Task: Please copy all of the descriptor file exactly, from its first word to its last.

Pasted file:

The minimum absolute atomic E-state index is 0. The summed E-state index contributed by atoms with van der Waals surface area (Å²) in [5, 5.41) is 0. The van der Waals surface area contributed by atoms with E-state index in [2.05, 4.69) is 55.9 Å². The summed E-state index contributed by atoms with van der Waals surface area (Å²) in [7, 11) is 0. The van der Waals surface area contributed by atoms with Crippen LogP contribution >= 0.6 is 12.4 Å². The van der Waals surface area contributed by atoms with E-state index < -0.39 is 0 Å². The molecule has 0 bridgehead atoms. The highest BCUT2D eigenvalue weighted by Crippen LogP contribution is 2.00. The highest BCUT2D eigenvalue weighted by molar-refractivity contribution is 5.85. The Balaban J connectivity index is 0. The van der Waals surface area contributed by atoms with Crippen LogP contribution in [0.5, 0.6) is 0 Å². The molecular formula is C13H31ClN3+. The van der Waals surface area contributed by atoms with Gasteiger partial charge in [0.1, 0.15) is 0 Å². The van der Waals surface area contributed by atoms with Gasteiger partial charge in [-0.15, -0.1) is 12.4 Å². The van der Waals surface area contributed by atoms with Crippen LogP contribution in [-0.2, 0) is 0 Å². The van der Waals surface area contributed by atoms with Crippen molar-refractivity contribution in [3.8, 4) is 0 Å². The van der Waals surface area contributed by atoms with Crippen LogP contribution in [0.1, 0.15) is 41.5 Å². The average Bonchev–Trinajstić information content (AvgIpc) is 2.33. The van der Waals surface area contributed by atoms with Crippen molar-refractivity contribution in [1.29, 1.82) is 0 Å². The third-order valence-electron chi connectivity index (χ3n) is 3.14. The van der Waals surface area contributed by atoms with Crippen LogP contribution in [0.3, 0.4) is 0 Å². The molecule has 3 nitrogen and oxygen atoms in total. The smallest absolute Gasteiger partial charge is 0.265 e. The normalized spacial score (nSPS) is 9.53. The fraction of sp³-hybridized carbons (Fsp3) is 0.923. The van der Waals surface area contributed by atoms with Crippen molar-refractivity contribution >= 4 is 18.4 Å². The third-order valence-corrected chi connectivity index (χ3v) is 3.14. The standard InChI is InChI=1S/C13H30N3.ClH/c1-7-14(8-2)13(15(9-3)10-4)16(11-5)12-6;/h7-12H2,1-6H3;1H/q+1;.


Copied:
The minimum absolute atomic E-state index is 0. The summed E-state index contributed by atoms with van der Waals surface area (Å²) in [5, 5.41) is 0. The van der Waals surface area contributed by atoms with E-state index in [2.05, 4.69) is 55.9 Å². The summed E-state index contributed by atoms with van der Waals surface area (Å²) in [7, 11) is 0. The van der Waals surface area contributed by atoms with Crippen LogP contribution >= 0.6 is 12.4 Å². The van der Waals surface area contributed by atoms with E-state index < -0.39 is 0 Å². The molecule has 0 bridgehead atoms. The highest BCUT2D eigenvalue weighted by Crippen LogP contribution is 2.00. The highest BCUT2D eigenvalue weighted by molar-refractivity contribution is 5.85. The Balaban J connectivity index is 0. The van der Waals surface area contributed by atoms with Crippen LogP contribution in [0.5, 0.6) is 0 Å². The molecular formula is C13H31ClN3+. The van der Waals surface area contributed by atoms with Gasteiger partial charge in [0.1, 0.15) is 0 Å². The van der Waals surface area contributed by atoms with Gasteiger partial charge in [-0.15, -0.1) is 12.4 Å². The van der Waals surface area contributed by atoms with Crippen LogP contribution in [-0.2, 0) is 0 Å². The van der Waals surface area contributed by atoms with Crippen molar-refractivity contribution in [3.8, 4) is 0 Å². The van der Waals surface area contributed by atoms with Crippen LogP contribution in [0.1, 0.15) is 41.5 Å². The average Bonchev–Trinajstić information content (AvgIpc) is 2.33. The van der Waals surface area contributed by atoms with Crippen molar-refractivity contribution in [1.29, 1.82) is 0 Å². The third-order valence-electron chi connectivity index (χ3n) is 3.14. The van der Waals surface area contributed by atoms with Crippen LogP contribution in [0.3, 0.4) is 0 Å². The molecule has 3 nitrogen and oxygen atoms in total. The smallest absolute Gasteiger partial charge is 0.265 e. The normalized spacial score (nSPS) is 9.53. The fraction of sp³-hybridized carbons (Fsp3) is 0.923. The van der Waals surface area contributed by atoms with Crippen molar-refractivity contribution >= 4 is 18.4 Å². The third-order valence-corrected chi connectivity index (χ3v) is 3.14. The standard InChI is InChI=1S/C13H30N3.ClH/c1-7-14(8-2)13(15(9-3)10-4)16(11-5)12-6;/h7-12H2,1-6H3;1H/q+1;.